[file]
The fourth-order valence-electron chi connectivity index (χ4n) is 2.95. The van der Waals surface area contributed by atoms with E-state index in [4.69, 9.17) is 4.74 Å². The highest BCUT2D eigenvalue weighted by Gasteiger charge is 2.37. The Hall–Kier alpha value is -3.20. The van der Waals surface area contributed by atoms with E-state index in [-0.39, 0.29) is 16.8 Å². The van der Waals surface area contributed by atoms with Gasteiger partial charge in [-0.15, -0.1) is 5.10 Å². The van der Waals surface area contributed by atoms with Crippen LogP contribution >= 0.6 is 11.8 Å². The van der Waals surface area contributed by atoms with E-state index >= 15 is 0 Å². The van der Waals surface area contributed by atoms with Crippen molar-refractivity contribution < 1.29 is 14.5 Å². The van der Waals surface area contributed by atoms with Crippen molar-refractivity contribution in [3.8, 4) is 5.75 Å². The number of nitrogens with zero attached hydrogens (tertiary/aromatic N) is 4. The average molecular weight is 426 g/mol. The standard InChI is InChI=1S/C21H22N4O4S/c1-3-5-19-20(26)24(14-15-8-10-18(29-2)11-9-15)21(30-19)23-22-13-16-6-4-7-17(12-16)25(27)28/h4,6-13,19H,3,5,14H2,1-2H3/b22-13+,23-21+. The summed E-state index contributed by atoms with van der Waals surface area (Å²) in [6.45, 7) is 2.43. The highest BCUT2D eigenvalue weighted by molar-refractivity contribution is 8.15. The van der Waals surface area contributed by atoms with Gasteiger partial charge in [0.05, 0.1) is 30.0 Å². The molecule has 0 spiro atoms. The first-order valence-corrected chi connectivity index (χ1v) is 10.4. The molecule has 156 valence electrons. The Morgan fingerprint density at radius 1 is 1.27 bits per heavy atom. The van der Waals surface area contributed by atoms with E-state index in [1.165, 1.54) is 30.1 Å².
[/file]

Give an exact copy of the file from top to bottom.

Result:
The fourth-order valence-electron chi connectivity index (χ4n) is 2.95. The van der Waals surface area contributed by atoms with E-state index in [4.69, 9.17) is 4.74 Å². The highest BCUT2D eigenvalue weighted by Gasteiger charge is 2.37. The Hall–Kier alpha value is -3.20. The van der Waals surface area contributed by atoms with E-state index in [-0.39, 0.29) is 16.8 Å². The van der Waals surface area contributed by atoms with Gasteiger partial charge in [-0.15, -0.1) is 5.10 Å². The van der Waals surface area contributed by atoms with Crippen LogP contribution >= 0.6 is 11.8 Å². The van der Waals surface area contributed by atoms with E-state index >= 15 is 0 Å². The van der Waals surface area contributed by atoms with Crippen molar-refractivity contribution < 1.29 is 14.5 Å². The van der Waals surface area contributed by atoms with Crippen molar-refractivity contribution in [3.8, 4) is 5.75 Å². The number of nitrogens with zero attached hydrogens (tertiary/aromatic N) is 4. The average molecular weight is 426 g/mol. The standard InChI is InChI=1S/C21H22N4O4S/c1-3-5-19-20(26)24(14-15-8-10-18(29-2)11-9-15)21(30-19)23-22-13-16-6-4-7-17(12-16)25(27)28/h4,6-13,19H,3,5,14H2,1-2H3/b22-13+,23-21+. The summed E-state index contributed by atoms with van der Waals surface area (Å²) in [6.45, 7) is 2.43. The highest BCUT2D eigenvalue weighted by molar-refractivity contribution is 8.15. The van der Waals surface area contributed by atoms with Gasteiger partial charge in [0.05, 0.1) is 30.0 Å². The molecule has 0 spiro atoms. The first-order valence-corrected chi connectivity index (χ1v) is 10.4. The molecule has 156 valence electrons. The Morgan fingerprint density at radius 1 is 1.27 bits per heavy atom. The van der Waals surface area contributed by atoms with E-state index in [1.165, 1.54) is 30.1 Å².